Donald Trump weakens environmental regulations with new executive order
- President Trump signed an executive order on Thursday allowing major infrastructure projects and energy projects to move forward without rigorous environmental review.
- “When we say we can’t breathe, we are not only talking about the knees on our necks and chokeholds from police, but also the squeezing of life from our lungs brought on by the pollution that the Trump Administration continues to pump into our bodies by the rolling back of the vary laws that are meant to give us justice and access,” Mustafa Santiago Ali , the former associate administrator of the EPA’s Office of Environmental Justice, said in an emailed statement.
- Trump has already moved to weaken the National Environmental Policy Act. In January, he proposed changes that would speed up the approval process for constructing new pipelines and infrastructure.
Trump to Sign Executive Order Waiving Key Environmental Laws
- President Trump is expected to sign an executive order to expedite the permitting of new infrastructure and energy projects as a way to address the economic downturn driven by the Covid-19 pandemic, several news outlets report.
- The order will waive several long-standing environmental laws to allow for the faster approval, including the Endangered Species Act and the National Environmental Policy Act (NEPA), according to The Washington Post.
- Under the order, agencies will no longer be required to solicit public comments on proposed projects, or analyze their environmental impacts while the U.S. economy is in crisis and recovering from the coronavirus.
- This follows a previous order last month that directed federal agency heads to “identify regulatory standards that may inhibit economic recovery,” The Hill reported.
- And it is part of the Trump administration’s long-standing efforts to dismantle U.S. environmental regulations., including NEPA, which requires environmental assessments of major infrastructure projects.
CDC pushes for cars over mass transit amid coronavirus - Business Insider
- That's part of the Centers for Disease Control and Prevention's guidelines released this week on how to adapt to the return of working outside of the home, a practice largely nixed since the beginning of the coronavirus pandemic in mid-March.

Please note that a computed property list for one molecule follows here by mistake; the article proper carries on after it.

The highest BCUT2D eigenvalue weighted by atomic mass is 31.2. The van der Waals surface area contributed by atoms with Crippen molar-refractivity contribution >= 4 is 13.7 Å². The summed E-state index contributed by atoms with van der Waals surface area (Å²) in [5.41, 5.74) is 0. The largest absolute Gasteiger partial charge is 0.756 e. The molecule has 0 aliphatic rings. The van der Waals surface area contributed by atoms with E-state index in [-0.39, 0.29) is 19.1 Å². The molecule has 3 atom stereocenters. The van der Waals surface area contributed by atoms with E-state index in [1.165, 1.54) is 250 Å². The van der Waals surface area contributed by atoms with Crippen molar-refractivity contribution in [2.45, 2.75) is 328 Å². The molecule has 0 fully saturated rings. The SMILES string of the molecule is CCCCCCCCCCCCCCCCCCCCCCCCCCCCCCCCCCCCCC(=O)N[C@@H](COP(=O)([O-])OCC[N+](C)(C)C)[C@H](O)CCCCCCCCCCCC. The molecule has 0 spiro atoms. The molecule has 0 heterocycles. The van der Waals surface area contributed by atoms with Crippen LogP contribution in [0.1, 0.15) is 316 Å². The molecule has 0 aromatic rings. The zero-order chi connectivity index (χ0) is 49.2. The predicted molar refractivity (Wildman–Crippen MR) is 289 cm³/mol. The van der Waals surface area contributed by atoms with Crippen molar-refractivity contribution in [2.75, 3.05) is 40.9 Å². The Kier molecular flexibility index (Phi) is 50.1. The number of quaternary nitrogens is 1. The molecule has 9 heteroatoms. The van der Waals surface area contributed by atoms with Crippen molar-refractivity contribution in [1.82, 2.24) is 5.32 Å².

- Getting to work without close contact with others, such as through public transit or ride sharing, is preferred, the CDC says.
- However, commuting via carpooling and mass transit is what public health and environmental officials have pushed for decades in order to ease congestion and mitigate the effects of catastrophic climate change.
- But for the other 24%, encouraging them to take a car (or a bike, or walk, if they're close enough) to work could be environmentally hazardous — unless the CDC pares back these guidelines in the coming weeks.
The psychology behind why people think 5G makes them sick
- “There seems to be a base rate in the population of symptom reporting that cannot be attributed to physical dysfunction,” said Professor Omer van den Bergh, a tenured professor of Health Psychology at the University of Leuven in Belgium.
- Van den Bergh describes the modern world as a sort of “electro smog” to someone who believes EM radiation causes them discomfort.
- He pointed to several investigations using brain imaging that have shown that people who report these symptoms “actually recruit similar or the same brain areas that are activated also when you have symptoms from, let’s say, the flu or another dysfunction.” He added that all symptoms that are experienced are also in your head — your brain processes the signals that then leads your skin to tingle or your head to hurt, for example.
- Van den Bergh said, noting that a rise in “catastrophic media coverage of some new technical facilities” could cause an increase in the prevalence of such attribution.
29% More Energy Efficient Refrigeration With Multi-Walled Carbon Nanotubes
- Power consumption of a home refrigerator can be cut by 29% while improving cooling capacity.
- Researchers replaced widely-used, but environmentally unfriendly, R134a refrigerant with the more energy-efficient R600a.
- A more energy-efficient refrigerant can result in much lower electricity bills.
- Therefore, this research work investigated R600a in MWCNT-nanolubricant (0.4 g/L and 0.6 g/L) as a drop in replacement for R134a refrigerant in a household refrigerator system with varied mass charge of R600a (50, 60 and 70 g).
- The result showed that R600a perform better in terms of COP, power consumption and cooling capacity compared to R134a in the system with lower evaporator temperature of −11 °C and power consumption of 0.0639 kW and highest COP in the system.
- Therefore, R6000a/MWCNT- nanolubricant can serve as a drop in replacement for R134a in the household refrigerator.
Can we save the night sky from satellite streaks?
- With the assistance of Chicago-based Mudd Law, IDA argues that the satellite constellations—like construction activities on Earth, for example—should undergo standard NEPA environmental assessments.
- That said, Barentine pointed to more recent actions by the Trump administration that he says supports IDA's argument to tighten environmental restrictions where possible, to serve as a control on actions the Trump administration says are meant primarily to serve business.
- In early April, for example, US President Donald Trump signed an executive order to support using lunar resources for eventual moon settlements.
- The United States has not signed the 1979 UN Moon Agreement that heavily restricts non-scientific use of resources in space.
- Additionally, Congress passed a law in 2015 supporting American companies in their bid to mine the moon, as well as asteroids, for human activities.